Saori Pastore, assistant professor of physics in Arts & Sciences at Washington University in St. Louis, helps explain what happens in nuclei when they decay, scatter among each other or come into contact with subatomic particles. Her recent paper, “Weak Transitions in Light Nuclei,” published in Frontiers in Physics, contributes to a body of increasingly accurate, descriptive calculations of nuclear structure and reactions.
Li Yang, professor of physics in Arts & Sciences, conducted research with black phosphorus — a material with a thickness of just a few atomic layers — in a study that is hailed as a milestone of the past 50 years by the Physical Review B, an academic journal of the American Physical Society.
Researchers from physics and chemistry in Arts & Sciences at Washington University in St. Louis leveraged data from nuclear scattering experiments to make stringent constraints on how neutrons and protons arrange themselves in the nucleus. Their predictions are tightly connected to how large neutron stars grow and what elements are likely synthesized in neutron star mergers.
The behavior of electrons determines the fundamental properties of any material, such as its ability to conduct electricity. Erik Henriksen, assistant professor of physics in Arts & Sciences, takes advantage of strange-but-true qualities of graphene to search for correlated motion of electrons.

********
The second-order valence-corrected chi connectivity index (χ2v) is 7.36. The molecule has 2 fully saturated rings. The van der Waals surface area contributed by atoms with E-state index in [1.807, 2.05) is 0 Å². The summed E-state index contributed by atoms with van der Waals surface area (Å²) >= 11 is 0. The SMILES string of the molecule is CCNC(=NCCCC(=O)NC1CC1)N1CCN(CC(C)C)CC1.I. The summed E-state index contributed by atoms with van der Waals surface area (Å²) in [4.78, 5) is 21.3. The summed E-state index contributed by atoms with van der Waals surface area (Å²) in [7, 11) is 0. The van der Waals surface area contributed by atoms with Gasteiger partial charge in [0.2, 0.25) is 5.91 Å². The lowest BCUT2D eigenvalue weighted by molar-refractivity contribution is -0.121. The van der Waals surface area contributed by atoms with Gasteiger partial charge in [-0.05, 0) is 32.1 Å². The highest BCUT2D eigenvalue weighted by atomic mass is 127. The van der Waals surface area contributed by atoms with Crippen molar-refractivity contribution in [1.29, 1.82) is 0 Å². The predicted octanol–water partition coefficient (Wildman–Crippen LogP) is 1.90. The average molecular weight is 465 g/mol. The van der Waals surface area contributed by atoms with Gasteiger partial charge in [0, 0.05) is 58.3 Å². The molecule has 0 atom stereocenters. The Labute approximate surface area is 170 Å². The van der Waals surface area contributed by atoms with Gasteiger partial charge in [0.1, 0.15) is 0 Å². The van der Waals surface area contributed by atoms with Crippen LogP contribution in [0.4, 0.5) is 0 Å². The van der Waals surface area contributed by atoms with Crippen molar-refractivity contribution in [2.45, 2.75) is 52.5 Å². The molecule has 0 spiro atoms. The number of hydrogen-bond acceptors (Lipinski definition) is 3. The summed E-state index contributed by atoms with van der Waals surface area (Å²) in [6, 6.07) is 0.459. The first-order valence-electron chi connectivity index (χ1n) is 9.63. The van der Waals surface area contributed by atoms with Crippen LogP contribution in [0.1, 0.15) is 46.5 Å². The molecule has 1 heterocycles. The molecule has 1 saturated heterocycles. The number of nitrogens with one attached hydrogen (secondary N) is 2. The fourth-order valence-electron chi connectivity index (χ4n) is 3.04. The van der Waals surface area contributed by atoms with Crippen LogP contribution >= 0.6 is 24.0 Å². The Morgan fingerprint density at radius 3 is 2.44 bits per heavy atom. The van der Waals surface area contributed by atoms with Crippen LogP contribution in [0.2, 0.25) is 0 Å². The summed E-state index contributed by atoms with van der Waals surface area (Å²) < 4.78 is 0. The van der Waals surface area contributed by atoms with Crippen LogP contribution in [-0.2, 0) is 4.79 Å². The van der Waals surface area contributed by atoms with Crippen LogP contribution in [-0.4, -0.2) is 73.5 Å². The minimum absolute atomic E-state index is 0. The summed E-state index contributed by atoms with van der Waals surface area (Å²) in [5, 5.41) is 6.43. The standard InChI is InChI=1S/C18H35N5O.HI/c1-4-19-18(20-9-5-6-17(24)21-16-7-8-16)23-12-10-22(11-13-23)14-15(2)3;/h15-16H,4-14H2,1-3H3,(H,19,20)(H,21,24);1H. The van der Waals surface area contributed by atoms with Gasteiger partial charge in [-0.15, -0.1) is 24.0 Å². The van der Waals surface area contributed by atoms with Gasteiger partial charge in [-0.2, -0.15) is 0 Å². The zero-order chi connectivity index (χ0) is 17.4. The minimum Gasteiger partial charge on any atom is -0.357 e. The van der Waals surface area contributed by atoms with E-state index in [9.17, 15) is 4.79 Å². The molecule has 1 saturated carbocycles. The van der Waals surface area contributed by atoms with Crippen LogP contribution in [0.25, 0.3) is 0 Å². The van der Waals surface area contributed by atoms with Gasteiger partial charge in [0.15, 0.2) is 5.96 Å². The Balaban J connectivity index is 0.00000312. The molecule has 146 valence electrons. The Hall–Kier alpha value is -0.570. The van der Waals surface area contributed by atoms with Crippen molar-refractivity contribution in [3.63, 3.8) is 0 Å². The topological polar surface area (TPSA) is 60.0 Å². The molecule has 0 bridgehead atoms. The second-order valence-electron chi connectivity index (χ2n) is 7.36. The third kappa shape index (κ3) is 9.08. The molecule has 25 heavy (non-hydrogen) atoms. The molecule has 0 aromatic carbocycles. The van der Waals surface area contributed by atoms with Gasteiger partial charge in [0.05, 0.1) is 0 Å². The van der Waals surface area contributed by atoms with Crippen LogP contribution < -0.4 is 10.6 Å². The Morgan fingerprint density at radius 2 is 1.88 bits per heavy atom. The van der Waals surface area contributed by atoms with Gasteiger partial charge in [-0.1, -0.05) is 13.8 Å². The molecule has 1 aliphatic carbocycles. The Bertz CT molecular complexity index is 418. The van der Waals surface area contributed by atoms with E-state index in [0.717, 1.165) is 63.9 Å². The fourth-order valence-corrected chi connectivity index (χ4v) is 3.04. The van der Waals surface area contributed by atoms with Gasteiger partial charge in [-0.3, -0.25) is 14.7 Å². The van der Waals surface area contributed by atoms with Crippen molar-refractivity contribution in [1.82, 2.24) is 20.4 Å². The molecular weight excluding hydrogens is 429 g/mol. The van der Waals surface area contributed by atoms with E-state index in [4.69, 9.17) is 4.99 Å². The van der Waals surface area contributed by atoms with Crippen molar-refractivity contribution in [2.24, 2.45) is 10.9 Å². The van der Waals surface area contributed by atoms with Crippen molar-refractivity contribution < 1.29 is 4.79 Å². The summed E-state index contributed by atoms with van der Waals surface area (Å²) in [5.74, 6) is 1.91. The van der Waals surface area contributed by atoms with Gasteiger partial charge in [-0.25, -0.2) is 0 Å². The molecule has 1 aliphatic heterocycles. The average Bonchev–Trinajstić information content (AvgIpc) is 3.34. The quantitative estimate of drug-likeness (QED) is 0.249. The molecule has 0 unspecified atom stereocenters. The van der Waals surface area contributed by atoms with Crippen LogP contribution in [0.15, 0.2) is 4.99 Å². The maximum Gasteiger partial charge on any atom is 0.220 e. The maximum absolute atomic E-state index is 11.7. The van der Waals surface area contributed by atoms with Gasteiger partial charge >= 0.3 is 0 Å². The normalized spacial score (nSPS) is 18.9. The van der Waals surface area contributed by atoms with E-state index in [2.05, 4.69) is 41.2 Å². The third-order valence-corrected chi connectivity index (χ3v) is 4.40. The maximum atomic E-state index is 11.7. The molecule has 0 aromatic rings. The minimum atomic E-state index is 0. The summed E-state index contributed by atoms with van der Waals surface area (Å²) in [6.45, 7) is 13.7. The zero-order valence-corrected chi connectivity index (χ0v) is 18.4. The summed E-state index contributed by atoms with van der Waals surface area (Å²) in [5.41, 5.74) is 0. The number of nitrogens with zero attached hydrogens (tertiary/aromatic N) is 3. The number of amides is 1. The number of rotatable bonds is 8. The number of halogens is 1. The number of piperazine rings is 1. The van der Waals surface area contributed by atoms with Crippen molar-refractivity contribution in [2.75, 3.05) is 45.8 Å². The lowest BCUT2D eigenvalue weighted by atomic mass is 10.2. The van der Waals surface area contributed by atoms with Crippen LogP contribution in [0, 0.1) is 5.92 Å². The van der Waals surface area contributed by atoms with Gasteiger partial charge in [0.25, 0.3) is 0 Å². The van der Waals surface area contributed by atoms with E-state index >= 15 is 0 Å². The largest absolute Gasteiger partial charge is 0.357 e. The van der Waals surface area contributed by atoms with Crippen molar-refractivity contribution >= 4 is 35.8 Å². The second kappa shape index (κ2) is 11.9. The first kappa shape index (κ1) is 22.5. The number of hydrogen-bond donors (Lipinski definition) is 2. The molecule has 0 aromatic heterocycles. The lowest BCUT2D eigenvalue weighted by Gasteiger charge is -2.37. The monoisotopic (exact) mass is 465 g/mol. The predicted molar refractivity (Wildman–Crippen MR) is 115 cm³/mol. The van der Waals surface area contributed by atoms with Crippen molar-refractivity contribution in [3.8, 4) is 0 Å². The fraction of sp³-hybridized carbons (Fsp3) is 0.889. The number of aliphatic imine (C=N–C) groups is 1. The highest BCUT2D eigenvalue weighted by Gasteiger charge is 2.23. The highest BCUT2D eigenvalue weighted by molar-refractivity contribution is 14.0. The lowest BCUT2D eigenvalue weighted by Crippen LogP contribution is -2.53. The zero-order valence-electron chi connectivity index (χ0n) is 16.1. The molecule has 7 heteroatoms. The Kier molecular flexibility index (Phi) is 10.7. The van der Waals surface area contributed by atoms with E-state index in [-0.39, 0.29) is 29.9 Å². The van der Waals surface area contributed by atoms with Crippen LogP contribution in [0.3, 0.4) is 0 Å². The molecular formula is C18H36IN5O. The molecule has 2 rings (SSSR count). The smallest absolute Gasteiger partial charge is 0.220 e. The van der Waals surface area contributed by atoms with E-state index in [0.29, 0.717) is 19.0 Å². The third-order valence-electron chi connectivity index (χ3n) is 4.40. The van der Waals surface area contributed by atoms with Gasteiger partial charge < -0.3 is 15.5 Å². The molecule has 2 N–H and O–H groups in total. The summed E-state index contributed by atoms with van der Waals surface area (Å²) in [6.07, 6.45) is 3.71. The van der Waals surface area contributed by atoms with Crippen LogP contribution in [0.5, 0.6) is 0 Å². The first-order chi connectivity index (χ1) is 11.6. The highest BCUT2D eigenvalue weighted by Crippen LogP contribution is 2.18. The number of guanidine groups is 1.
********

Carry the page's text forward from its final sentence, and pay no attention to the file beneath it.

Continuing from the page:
Bhupal Dev, assistant professor of physics in Arts & Sciences at Washington University in St. Louis, proposes a new way to leverage data from ultra-high energy neutrinos from large neutrino telescopes such as the IceCube Neutrino Observatory in Antarctica.
Presolar grains — tiny bits of solid interstellar material formed before the sun was born — are sometimes found in primitive meteorites. But a noble gas analysis from physicists in Arts & Sciences reveals evidence of presolar grains in part of a meteorite where they are not expected to be found.
A balloon-borne scientific instrument designed to study the origin of cosmic rays is taking its second turn high above the continent of Antarctica three and a half weeks after its launch.
A team of Washington University in St. Louis scientists at McMurdo Station, Antarctica, successfully launched its SuperTIGER (Super Trans-Iron Galactic Element Recorder) instrument, which is used to study the origin of cosmic rays.
Researchers from Washington University in St. Louis will develop and deploy a new telescope designed to measure the linear polarization of X-rays arriving from distant neutron stars, black holes and other exotic celestial objects. The instrument will be flown on a minimum of two scientific balloon launches as early as summer 2021. The NASA-funded effort builds on promising results from a previous balloon-borne mission known as X-Calibur and is dubbed XL-Calibur.
Under a five-year, $7 million cooperative agreement led by Jeffrey Gillis-Davis, research associate professor of physics in Arts & Sciences, researchers will investigate fundamental questions at the intersection of space science and human space exploration.